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A certified member of the real estate community
by Sarah Cooper
Jul 16, 2009 | 19285 views | 0 0 comments | 12 12 recommendations | email to a friend | print
A few small letters on the end of a name can mean a lot. An M.D. could save your life. A PhD could provide unique educational insight. A D.V.M. could save your ailing puppy.

But what about a GMS?

Tony Lyerly of RE/MAX Realty Affiliates in Reno recently earned his Global Mobility Specialist (GMS) designation, making him an area expert in global moves.

“With this designation, I am able to help people relocate both nationwide and worldwide,” Lyerly said. “I offer services for people moving to Reno from around the world and can also assist Reno residents in relocating around the globe. I’ve got a database of worldwide properties to help clients find suitable homes.”

With the GMS designation, Lyerly has already sold homes to people relocating to Reno from Beijing, China and Rio de Janeiro, Brazil.

The designation is one of hundreds offered through associations such as the National Association of Realtors, the Reno-Sparks Association of Realtors, the Graduate Realtor Institute, the Residential Sales Council and other third-party certifying agencies.

But what does it mean? And can these certifications help a Realtor be competitive in a down housing market?

“Real estate is one of the only professions where you don’t have to have a degree,” said Kris Layman, president of the Reno-Sparks Association of Realtors. “Once you hold that (real estate) license, your work on being marketable is not done. It is an ongoing process. Obviously, (getting certifications) is going to boost your marketability.”

According to the Reno-Sparks Association of Realtor's Web site, these classes can cost about $400 each.

Lyerly has closed 15 international deals as a result of his certifications and the networking he does with them.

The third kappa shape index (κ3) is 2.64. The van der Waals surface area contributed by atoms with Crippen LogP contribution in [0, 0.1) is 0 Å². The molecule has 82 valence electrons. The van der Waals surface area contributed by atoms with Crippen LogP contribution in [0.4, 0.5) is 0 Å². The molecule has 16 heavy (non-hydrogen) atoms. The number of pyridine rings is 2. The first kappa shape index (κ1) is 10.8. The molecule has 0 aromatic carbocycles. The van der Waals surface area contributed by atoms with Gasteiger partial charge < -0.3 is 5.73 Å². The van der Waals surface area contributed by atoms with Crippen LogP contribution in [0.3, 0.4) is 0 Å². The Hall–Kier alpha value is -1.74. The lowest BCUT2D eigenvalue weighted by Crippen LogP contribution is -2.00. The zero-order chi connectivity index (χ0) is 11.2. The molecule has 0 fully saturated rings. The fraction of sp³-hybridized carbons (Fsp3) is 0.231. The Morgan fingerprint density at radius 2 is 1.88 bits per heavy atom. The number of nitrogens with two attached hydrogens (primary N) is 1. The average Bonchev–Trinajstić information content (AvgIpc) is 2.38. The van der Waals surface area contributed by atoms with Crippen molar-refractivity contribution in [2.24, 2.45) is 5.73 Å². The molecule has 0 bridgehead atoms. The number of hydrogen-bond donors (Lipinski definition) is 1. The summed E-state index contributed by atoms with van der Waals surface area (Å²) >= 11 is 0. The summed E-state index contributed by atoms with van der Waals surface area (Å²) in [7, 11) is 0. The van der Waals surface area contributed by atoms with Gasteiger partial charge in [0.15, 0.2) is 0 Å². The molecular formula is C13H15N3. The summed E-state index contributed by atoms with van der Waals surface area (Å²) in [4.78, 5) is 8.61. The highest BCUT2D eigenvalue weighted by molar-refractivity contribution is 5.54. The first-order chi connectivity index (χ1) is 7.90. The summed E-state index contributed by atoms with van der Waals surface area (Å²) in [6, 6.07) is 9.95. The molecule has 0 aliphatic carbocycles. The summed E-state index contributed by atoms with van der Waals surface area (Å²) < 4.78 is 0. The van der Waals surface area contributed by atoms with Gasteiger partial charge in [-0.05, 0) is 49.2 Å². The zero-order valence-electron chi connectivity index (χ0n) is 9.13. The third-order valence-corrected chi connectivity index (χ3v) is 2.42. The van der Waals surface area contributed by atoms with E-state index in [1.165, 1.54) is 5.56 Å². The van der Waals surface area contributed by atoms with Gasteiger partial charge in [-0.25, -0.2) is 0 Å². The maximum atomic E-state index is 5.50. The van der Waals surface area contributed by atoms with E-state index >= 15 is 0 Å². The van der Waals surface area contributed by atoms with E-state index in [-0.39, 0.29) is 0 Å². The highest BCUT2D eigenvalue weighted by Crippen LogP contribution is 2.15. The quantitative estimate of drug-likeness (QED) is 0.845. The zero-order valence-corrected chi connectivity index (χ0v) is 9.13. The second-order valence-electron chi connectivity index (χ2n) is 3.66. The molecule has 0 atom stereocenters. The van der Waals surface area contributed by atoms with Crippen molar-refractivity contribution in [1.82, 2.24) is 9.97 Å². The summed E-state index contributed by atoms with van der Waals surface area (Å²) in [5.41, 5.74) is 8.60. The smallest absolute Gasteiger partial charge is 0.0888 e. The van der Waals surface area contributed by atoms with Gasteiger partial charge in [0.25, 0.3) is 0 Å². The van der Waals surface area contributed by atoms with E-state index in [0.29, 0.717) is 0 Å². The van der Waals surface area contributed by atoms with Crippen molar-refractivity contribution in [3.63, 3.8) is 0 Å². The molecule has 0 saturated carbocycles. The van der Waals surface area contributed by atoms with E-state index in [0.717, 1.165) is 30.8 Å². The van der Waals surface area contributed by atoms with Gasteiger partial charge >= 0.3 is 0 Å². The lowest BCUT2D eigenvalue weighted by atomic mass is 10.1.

Lyerly holds 17 designations. He only tacks titles from four of those onto his business card name.

"All of those certifications are basically a network of organizations," Lyerly said. "You are on their member list. Fellow members who have the same certification ... if they have a client coming to Reno they will look someone up who is in that area."

For example, if someone wanted to move from Brazil to Reno, the certified real estate agent in Brazil would look up Lyerly as a Reno contact.

"It is increasing my sales every year," he said.

And Lyerly's RE/MAX president agrees.

“I have been a broker for 15 years and agents with designations out perform agents without every time,” said Amy Lessinger, a broker and owner of RE/MAX Realty Affiliates in Reno. “It is just a fact.”

However, on the customer’s side, Layman added that all the certifications in the world cannot be a substitute for a healthy knowledge of the area.

“Obtaining a designation was one step on the road to becoming an expert,” Layman said “I hold a designation with a name that is somewhat misleading. It deems me to be an expert. But it was just the first step to becoming an expert. There is no substitute for local market knowledge and activity. Transacting deals would definitely bolster that title of expert.”